4 Major Differences Between ICU and Emergency Nurses
Alright, let’s talk about the pretty obvious differences between Emergency Room (ER) nurses and Intensive Care Unit (ICU) nurses. If the photos above elicit a small chuckle or smirk, then you know exactly what I’m talking about. Let’s start with the basics…
What is an ER Nurse?
Emergency Room nurses are licensed Registered Nurses that treat patients coming through hospital emergency departments. They can be of any age or background and they come in for a variety of reasons – trauma, injury, and acute-onset symptoms.
What Does an ER Nurse Do?
From heart attack to stroke to gunshot wounds, motor vehicle accidents, or just fractured bones, ER nurses see it all.
ER nurses learn to quickly triage patients based on immediate observation and acute assessment skills, then to treat symptoms in order of life-threatening priority.
They may immediately start CPR to reverse cardiopulmonary arrest or start slamming blood products for a hemorrhaging patient or work to quickly discover underlying medical conditions that are less apparent.
What is an Emergency Room Nurse Called?
Emergency Room nurses are called a number of different names including ER Nurse, Trauma Nurse and Critical Care Nurses.
What Makes a Good Emergency Nurse?
Most of the patients they see are experiencing emergency, life-threatening situations, so ER nurses have to be quick to recognize those acute problems and be able to resolve or stabilize them immediately upon arrival. The job is fast-paced, full of adrenaline rushes, and completely unpredictable shift-to-shift, so you need to be able to think fast and react well under pressure!
What is an ICU Nurse?
On the other end of the spectrum, Intensive Care Unit (ICU) nurses treat patients who require the highest acuity of care in a very structured and controlled setting, the Intensive Care Unit.
In order to treat the most critical patients in the most thorough manner, critical care nurses use their specialized skills and extensive knowledge of disease pathology to provide interventions that sustain life.
What Does an ICU Nurse Do?
They care for the most fragile of patients who hang on to life by a thread. Most patients in the ICU are intubated, ventilated, and on life-sustaining medication drips at the very least.
Nurses need to be able to preemptively recognize signs of decompensation and act swiftly on them. They are advocates for their patients and work closely with the intensive care team to treat their patients. The environment is structured, high acuity, and multifaceted.
What Makes a Good ICU Nurse?
ICU nurses need to be able to work quickly, efficiently, independently, and meticulously.
Differences Between ICU Nurses and ER Nurses
So, let’s poke fun at some nurse personality differences…
1. Work Style
ER nurses thrive in chaos. ICU nurses detest chaos. When it comes to the work environment, the two specialties can seem like opposite worlds.
ER Nurses have personalities that work best amid a storm of disorganization. It’s very hard to stress out an ER nurse. Because of the chaotic flow, ER nurses rely massively on teamwork and intuition. Ratios can be tough to manage, depending on who walks in the door, and these nurses run around like lives depend on it…and they do.
ICU Nurses on the other hand, typically operate like well-oiled machines and wouldn’t have it any other way. ICU nurses appreciate shifts that are structured, organized, and allow them to perform their work without hiccups.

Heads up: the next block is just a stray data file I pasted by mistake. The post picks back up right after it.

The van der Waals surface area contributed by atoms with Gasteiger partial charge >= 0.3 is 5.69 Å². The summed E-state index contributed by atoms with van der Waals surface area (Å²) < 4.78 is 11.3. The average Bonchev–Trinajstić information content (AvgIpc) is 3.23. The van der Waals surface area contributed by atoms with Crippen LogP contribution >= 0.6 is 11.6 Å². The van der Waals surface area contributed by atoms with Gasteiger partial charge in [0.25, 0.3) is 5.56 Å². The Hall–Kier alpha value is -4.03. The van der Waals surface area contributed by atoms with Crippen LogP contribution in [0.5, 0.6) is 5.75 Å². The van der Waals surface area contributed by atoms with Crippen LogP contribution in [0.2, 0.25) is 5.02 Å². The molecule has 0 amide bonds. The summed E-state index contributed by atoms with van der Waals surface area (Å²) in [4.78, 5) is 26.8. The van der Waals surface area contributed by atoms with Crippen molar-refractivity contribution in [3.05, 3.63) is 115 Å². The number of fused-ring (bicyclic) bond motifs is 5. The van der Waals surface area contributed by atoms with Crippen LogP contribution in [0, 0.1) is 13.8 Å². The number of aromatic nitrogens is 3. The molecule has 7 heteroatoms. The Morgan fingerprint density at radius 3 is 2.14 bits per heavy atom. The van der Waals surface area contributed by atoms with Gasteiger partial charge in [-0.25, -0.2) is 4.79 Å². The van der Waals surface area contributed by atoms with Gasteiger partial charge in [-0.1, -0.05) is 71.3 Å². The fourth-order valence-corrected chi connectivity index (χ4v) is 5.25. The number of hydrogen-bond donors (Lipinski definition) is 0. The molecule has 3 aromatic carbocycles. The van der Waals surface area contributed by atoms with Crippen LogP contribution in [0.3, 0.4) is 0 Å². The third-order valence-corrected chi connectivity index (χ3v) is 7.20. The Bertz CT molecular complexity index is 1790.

2. Organization (or Lack Thereof)
I have never met an ICU Nurse who wasn’t meticulously organized and borderline OCD, in the best way possible. These nurses know their stuff. Checklists of exactly which medications are due and highlighted grids of which are compatible together, which drips to titrate and when exact intake and output of fluids to the milliliters of blood taken for lab draws, etc. It’s hard to catch an ICU nurse off-guard with a question about their patients’ care.
ER Nurses operate entirely differently, and for good reason. They don’t have the time or luxury to be detail-oriented. They only have the time to assess, react, and move on. So if you want to look at an ER nurse’s paper “brain,” don’t be surprised if they don’t carry one. Everything they need to know is up top.
3. Goals of care
In an ER, you never know who walks through that door next. ER nursing is very big picture. You assess, identify the major problem, treat the major problem, and get the patient back out the door on to another appropriate floor because there are many others waiting for that bed. Prioritize, stabilize, move out. You only have time for reactivity and responsiveness.
In the ICU, you can instead proactively think and act. ICU nurses have to look at everybody system as interconnected and treat as such. Something that affects your neurological functioning, affects your GI system, affects your liver, your kidneys, etc. ICU nurses are planning for long-term goals for patients and often watch patients progress from critical illness to health again. The goal is not in-and-out, it’s long-term wellness. ICU nurses are very involved with patients and families, building rapport and providing education. ER nurses often don’t have the time for much interaction with patients and families beyond life-saving measures.
4. Personality types
ER nurses are adaptable, calm and collected during emergencies, quick-acting, big-picture thinkers, adrenaline seekers, loves organized chaos, and their report is something like “the patient is alive.”
ICU nurses are meticulous, organized, planners, that love a detailed level of care, and they can simultaneously orchestrate 10 pumps, 6 drips, 4 beeps, and 1 crashing patient without blinking an eye.
Although ICU and ER nurses alike are superheroes. They are incredibly smart, quick-thinking, and save lives every single day. Hats off!
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